Saturated Buffers

Saturated buffers utilize the organic matter in the soil profile of a vegetated filter strip located between a field edge and a stream to remove nitrogen from tile transported water. To accomplish this a control structure is used to divert a portion of the tile flow into a distribution tile that runs parallel to a stream. To view results from ADMC saturated buffer research please click here.

Conventional outlet through a filter strip.
Modified outlet for a saturated buffer.
Setting the stop boards in the control structure
NRCS/SWCS photo by Lynn Betts
Plowing in the distribution line
NRCS/SWCS photo by Lynn Betts
Recently installed distribution line in a buffer to be seeded
NRCS/SWCS photo by Lynn Betts
New growth at saturated buffer site
NRCS/SWCS photo by Lynn Betts

Location

Saturated buffers typically treat drainage systems operating from a single field and on 6 – 12 inch mains. To meet NRCS standards, the site must meet the following:

  • At least 30 feet of perennial vegetation
  • Stable stream banks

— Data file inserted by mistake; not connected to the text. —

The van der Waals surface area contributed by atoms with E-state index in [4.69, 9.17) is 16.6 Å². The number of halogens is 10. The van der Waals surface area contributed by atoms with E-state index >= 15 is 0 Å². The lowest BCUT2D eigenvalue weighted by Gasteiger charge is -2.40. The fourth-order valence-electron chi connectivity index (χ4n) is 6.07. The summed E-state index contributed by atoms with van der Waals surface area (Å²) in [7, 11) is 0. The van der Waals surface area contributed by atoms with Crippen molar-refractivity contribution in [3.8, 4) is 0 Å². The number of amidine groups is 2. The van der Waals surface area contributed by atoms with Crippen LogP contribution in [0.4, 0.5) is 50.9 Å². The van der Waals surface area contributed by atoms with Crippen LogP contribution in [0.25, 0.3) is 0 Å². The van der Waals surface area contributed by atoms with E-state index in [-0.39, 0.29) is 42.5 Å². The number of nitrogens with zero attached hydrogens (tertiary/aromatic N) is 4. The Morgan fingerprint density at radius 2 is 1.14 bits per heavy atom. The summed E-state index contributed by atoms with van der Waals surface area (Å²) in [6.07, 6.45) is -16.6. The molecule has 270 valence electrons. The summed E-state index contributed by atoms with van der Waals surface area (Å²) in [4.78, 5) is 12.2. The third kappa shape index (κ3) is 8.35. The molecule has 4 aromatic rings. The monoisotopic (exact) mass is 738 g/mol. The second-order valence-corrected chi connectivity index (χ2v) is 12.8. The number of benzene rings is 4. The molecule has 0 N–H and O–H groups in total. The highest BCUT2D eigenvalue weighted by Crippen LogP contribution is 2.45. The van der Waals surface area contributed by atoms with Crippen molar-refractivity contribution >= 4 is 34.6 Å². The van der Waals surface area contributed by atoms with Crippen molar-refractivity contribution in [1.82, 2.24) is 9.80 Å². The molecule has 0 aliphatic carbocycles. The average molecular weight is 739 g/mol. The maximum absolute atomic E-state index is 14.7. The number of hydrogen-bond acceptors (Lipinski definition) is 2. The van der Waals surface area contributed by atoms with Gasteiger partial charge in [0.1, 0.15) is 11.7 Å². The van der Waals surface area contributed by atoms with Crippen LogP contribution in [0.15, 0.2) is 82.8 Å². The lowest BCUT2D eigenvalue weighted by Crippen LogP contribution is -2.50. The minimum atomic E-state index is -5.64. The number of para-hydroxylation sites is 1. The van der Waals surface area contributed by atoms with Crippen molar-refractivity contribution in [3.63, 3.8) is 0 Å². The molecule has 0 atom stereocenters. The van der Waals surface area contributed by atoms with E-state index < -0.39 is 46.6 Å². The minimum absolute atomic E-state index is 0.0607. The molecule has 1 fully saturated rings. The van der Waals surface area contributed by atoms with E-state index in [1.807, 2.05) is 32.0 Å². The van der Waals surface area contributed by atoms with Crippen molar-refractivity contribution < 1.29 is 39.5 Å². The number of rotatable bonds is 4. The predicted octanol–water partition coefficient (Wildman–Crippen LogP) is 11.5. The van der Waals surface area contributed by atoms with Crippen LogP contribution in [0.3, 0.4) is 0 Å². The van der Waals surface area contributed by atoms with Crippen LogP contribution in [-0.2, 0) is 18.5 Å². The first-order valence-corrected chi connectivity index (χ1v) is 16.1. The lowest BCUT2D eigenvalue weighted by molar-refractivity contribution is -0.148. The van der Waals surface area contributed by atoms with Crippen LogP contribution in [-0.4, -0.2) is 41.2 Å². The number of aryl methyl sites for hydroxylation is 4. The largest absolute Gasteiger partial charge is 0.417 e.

• At least 1.2% soil organic matter
  • No sand lenses or gravel layers in along the length of the distribution line

Footprint

The control structure sits on the main near the field edge in the the filter strip. Typical distribution lines run 5oo to 1,000 feet.

Performance

Recent ADMC monitoring showed that saturated buffers removed an average of 33% of the nitrate load. Research by Iowa State University with the USDA-ARS showed saturated buffers removed an average of 44% of the nitrate load.

Economics

$ 0

Average installation costs of 7 ADMC monitored saturated buffers was $3,600

$ 1

Practice cost per pound of N removed

Financial Assistance

Saturated buffers are eligible for financial assistance through theĀ NRCS EQIP Conservation Practice Standard 604 as well as through the FSA CLEAR initiative. Your state may also have state or private funding available. For more information, please refer to the ADMC Financial Assistance page.

NRCS CPS 604 Saturated Buffers